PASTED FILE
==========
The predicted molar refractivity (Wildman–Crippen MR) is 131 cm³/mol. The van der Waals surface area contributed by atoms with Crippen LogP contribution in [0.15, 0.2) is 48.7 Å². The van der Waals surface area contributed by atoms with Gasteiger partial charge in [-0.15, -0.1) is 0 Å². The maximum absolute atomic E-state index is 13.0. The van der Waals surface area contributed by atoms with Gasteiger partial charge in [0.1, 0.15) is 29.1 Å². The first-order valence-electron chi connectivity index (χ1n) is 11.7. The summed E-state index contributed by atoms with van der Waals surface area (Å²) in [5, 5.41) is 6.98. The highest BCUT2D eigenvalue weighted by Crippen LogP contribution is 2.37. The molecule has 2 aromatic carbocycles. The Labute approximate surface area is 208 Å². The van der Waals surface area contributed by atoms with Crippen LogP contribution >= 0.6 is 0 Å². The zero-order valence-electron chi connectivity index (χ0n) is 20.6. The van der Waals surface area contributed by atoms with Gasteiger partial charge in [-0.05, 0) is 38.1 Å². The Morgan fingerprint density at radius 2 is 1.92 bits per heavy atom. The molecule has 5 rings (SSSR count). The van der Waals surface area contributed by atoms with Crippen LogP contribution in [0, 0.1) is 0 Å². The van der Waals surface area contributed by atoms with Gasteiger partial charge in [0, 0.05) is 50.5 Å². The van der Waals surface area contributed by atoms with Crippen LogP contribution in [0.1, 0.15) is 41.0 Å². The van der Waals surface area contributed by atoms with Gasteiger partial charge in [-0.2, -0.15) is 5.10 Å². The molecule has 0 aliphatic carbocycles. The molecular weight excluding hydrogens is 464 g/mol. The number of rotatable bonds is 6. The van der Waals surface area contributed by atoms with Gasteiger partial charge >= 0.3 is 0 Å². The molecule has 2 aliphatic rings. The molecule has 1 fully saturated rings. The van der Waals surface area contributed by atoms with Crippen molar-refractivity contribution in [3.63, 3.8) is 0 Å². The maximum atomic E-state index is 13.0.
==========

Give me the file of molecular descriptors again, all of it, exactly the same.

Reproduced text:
The predicted molar refractivity (Wildman–Crippen MR) is 131 cm³/mol. The van der Waals surface area contributed by atoms with Crippen LogP contribution in [0.15, 0.2) is 48.7 Å². The van der Waals surface area contributed by atoms with Gasteiger partial charge in [-0.15, -0.1) is 0 Å². The maximum absolute atomic E-state index is 13.0. The van der Waals surface area contributed by atoms with Gasteiger partial charge in [0.1, 0.15) is 29.1 Å². The first-order valence-electron chi connectivity index (χ1n) is 11.7. The summed E-state index contributed by atoms with van der Waals surface area (Å²) in [5, 5.41) is 6.98. The highest BCUT2D eigenvalue weighted by Crippen LogP contribution is 2.37. The molecule has 2 aromatic carbocycles. The Labute approximate surface area is 208 Å². The van der Waals surface area contributed by atoms with Crippen LogP contribution >= 0.6 is 0 Å². The zero-order valence-electron chi connectivity index (χ0n) is 20.6. The van der Waals surface area contributed by atoms with Gasteiger partial charge in [-0.05, 0) is 38.1 Å². The Morgan fingerprint density at radius 2 is 1.92 bits per heavy atom. The molecule has 5 rings (SSSR count). The van der Waals surface area contributed by atoms with Crippen LogP contribution in [0, 0.1) is 0 Å². The van der Waals surface area contributed by atoms with Gasteiger partial charge in [0, 0.05) is 50.5 Å². The van der Waals surface area contributed by atoms with Crippen LogP contribution in [0.1, 0.15) is 41.0 Å². The van der Waals surface area contributed by atoms with Gasteiger partial charge in [-0.2, -0.15) is 5.10 Å². The molecule has 0 aliphatic carbocycles. The molecular weight excluding hydrogens is 464 g/mol. The number of rotatable bonds is 6. The van der Waals surface area contributed by atoms with Gasteiger partial charge >= 0.3 is 0 Å². The molecule has 2 aliphatic rings. The molecule has 1 fully saturated rings. The van der Waals surface area contributed by atoms with Crippen molar-refractivity contribution in [3.63, 3.8) is 0 Å². The maximum atomic E-state index is 13.0.